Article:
Sustainable investing in a time of climate change

Key takeaways

  • As the world sees climate risks more clearly than ever before, investors focused on sustainability are leading global efforts to define new paths for shared action.
  • Financial modeling is playing catch-up to scientific documentation of the likely impact of climate change, with crucial headway being made in the area of climate value at risk analysis under different climate scenarios.
  • Company engagement is an art that should be driven by science: Asset managers who exercise active ownership with investee companies by building partnerships based on shared interests are in a unique position to translate climate analysis into quantifiable portfolio resilience.

As of mid-2019, three years after the Paris Agreement was adopted, and not quite two years since this landmark effort to combat climate change was ratified by a majority of the world’s governments, the global community is still in the early stages of determining how to best share the burden of responsibility for reducing the greenhouse gas (GHG) emissions that are the primary driver of climate change.

The attention of governments, companies, and investors is centering on the global temperature targets that scientists have identified as must-win battles for humanity and the planet. Under the Paris Agreement, this entails limiting the global average temperature increase to less than 2.0°C, or—significantly better if much more difficult to achieve—1.5°C above preindustrial levels. We also know much about the likely environmental, social, and economic impacts of climate change at +1.5°C, +2.0°C, and +3.0°C (or higher) temperature scenarios, which range from bad to dystopian. But as communities, corporate entities, investors, and governments, we have yet to clearly map how we can or should share responsibility for mitigating the effects of our rapidly worsening climate catastrophe. Recent initiatives that Manulife Investment Management has been involved with may give hope that the investment industry is increasingly ready to play its necessary part.

A mounting body of climate risk evidence is redefining the concept of investment risk

Asset managers continue to weigh how this gradually unfolding global disaster might affect their responsibility to generate returns for their clients. It’s commonly accepted in the investment industry that the fiduciary duty owed to clients, whether institutional or retail, broadly entails asset managers acting in their clients’ best interests, abiding by the terms of their investment mandate, and suitably calibrating exposures to different forms of asset and investment risk in the pursuit of attractive risk-adjusted returns. The concept of fiduciary duty hasn’t yet, under most legal regimes, formally incorporated climate risk management. However, the concept is set to be tested by legislators and courts, as there’s now arguably sufficient evidence available to support the idea that forward-looking climate risk analysis is an integral part of understanding the true scope of asset and investment risk.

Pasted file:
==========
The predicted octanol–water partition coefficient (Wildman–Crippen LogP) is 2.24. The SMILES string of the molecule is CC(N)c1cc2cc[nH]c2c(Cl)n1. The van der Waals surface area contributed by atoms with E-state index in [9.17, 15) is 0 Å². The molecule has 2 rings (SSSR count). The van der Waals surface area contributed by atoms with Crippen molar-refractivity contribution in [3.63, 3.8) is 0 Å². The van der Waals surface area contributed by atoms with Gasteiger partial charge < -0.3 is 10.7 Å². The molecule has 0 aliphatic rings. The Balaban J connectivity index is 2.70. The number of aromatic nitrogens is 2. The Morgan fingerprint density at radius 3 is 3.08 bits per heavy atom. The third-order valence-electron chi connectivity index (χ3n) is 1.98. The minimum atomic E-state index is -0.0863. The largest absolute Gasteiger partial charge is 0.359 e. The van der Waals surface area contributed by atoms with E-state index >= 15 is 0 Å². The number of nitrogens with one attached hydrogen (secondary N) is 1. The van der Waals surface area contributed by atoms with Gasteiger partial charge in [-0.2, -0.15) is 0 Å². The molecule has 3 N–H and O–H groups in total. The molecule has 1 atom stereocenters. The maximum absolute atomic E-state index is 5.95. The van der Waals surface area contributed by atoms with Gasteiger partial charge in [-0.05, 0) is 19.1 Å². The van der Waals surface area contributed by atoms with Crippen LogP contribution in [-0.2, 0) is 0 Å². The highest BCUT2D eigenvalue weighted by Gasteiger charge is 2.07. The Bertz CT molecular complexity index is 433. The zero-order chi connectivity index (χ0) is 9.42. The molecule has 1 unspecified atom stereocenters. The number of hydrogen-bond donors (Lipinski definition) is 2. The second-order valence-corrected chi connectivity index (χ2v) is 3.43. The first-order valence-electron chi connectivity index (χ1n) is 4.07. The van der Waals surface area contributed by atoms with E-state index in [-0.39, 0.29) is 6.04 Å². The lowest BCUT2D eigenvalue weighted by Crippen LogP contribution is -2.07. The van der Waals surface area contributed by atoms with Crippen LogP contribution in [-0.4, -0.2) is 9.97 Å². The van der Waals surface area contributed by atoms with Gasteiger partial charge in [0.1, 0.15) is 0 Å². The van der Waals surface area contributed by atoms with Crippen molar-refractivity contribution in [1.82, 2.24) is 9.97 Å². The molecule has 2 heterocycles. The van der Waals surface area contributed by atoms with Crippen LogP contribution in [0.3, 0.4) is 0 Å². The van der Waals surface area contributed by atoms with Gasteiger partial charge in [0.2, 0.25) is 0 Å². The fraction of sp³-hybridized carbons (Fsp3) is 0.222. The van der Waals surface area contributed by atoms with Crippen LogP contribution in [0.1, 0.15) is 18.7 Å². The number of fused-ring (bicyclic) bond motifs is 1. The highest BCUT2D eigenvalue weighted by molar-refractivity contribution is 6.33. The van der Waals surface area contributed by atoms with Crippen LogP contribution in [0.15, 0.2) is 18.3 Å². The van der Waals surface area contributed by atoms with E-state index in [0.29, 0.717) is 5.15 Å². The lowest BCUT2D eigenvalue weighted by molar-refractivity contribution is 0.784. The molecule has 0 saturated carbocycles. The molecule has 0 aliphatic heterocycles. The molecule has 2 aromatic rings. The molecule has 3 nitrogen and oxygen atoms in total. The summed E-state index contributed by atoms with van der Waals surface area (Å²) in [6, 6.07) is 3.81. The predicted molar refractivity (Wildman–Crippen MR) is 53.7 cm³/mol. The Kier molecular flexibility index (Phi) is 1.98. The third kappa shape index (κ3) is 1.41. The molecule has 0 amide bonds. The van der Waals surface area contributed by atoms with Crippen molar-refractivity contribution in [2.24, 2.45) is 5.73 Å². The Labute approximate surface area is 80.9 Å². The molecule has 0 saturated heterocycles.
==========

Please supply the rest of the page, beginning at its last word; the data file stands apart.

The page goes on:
Consider some of the well-known headline risks concerning the impacts of climate change. In October 2018, the U.S. federal government provided a fairly provocative outline of its domestic predicament:

  • “Climate change creates new risks and exacerbates existing vulnerabilities in communities across the United States, presenting growing challenges to human health and safety, quality of life, and the rate of economic growth.
  • Without substantial and sustained global mitigation and regional adaptation efforts, climate change is expected to cause growing losses to American infrastructure and property and impede the rate of economic growth over this century.
  • Climate change affects the natural, built, and social systems we rely on individually and through their connections to one another. These interconnected systems are increasingly vulnerable to cascading impacts that are often difficult to predict, threatening essential services within and beyond the Nation’s borders.”¹

Climate risks, which are macroeconomic in scope but will be intensely experienced at the local, microeconomic level, are material considerations that are projected to worsen over time based on our current trajectory. For institutional and retail investors alike, these risks are therefore urgent and pervasive.